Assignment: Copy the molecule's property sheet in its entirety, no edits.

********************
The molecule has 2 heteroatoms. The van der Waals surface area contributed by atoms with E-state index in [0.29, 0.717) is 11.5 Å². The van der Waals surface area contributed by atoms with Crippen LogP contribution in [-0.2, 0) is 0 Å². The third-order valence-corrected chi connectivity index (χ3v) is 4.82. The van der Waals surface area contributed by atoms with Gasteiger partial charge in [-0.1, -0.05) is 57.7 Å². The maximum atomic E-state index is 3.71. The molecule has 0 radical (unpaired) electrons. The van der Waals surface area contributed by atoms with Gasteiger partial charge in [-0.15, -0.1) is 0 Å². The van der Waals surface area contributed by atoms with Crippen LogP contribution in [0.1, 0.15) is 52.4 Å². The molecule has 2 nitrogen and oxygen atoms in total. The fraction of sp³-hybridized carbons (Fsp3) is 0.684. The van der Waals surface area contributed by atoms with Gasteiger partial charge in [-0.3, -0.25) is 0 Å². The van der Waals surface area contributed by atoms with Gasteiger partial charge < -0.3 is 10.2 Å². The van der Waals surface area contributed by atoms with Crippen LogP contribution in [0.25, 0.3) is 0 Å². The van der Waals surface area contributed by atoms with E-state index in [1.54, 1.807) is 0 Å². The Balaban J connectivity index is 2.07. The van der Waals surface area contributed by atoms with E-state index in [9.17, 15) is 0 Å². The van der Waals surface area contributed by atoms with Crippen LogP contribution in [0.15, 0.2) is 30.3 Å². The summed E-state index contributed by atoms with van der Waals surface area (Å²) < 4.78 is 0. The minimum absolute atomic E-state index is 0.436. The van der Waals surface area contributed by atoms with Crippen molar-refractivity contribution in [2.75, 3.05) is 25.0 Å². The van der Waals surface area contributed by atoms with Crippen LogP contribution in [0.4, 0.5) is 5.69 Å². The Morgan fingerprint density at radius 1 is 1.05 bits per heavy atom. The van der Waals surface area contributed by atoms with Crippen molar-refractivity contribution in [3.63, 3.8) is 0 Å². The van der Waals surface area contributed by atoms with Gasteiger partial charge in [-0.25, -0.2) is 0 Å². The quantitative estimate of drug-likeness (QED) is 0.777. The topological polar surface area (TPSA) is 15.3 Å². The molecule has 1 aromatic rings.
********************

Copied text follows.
The molecule has 2 heteroatoms. The van der Waals surface area contributed by atoms with E-state index in [0.29, 0.717) is 11.5 Å². The van der Waals surface area contributed by atoms with Crippen LogP contribution in [-0.2, 0) is 0 Å². The third-order valence-corrected chi connectivity index (χ3v) is 4.82. The van der Waals surface area contributed by atoms with Gasteiger partial charge in [-0.1, -0.05) is 57.7 Å². The maximum atomic E-state index is 3.71. The molecule has 0 radical (unpaired) electrons. The van der Waals surface area contributed by atoms with Gasteiger partial charge in [-0.15, -0.1) is 0 Å². The van der Waals surface area contributed by atoms with Crippen LogP contribution in [0.1, 0.15) is 52.4 Å². The molecule has 2 nitrogen and oxygen atoms in total. The fraction of sp³-hybridized carbons (Fsp3) is 0.684. The van der Waals surface area contributed by atoms with Gasteiger partial charge in [-0.3, -0.25) is 0 Å². The van der Waals surface area contributed by atoms with Gasteiger partial charge < -0.3 is 10.2 Å². The van der Waals surface area contributed by atoms with Crippen LogP contribution in [0.25, 0.3) is 0 Å². The van der Waals surface area contributed by atoms with E-state index in [1.54, 1.807) is 0 Å². The Balaban J connectivity index is 2.07. The van der Waals surface area contributed by atoms with E-state index in [9.17, 15) is 0 Å². The van der Waals surface area contributed by atoms with Crippen LogP contribution in [0.15, 0.2) is 30.3 Å². The summed E-state index contributed by atoms with van der Waals surface area (Å²) < 4.78 is 0. The minimum absolute atomic E-state index is 0.436. The van der Waals surface area contributed by atoms with Crippen molar-refractivity contribution in [2.75, 3.05) is 25.0 Å². The van der Waals surface area contributed by atoms with Crippen LogP contribution in [0.4, 0.5) is 5.69 Å². The Morgan fingerprint density at radius 1 is 1.05 bits per heavy atom. The van der Waals surface area contributed by atoms with Crippen molar-refractivity contribution in [3.63, 3.8) is 0 Å². The van der Waals surface area contributed by atoms with Gasteiger partial charge in [-0.25, -0.2) is 0 Å². The quantitative estimate of drug-likeness (QED) is 0.777. The topological polar surface area (TPSA) is 15.3 Å². The molecule has 1 aromatic rings.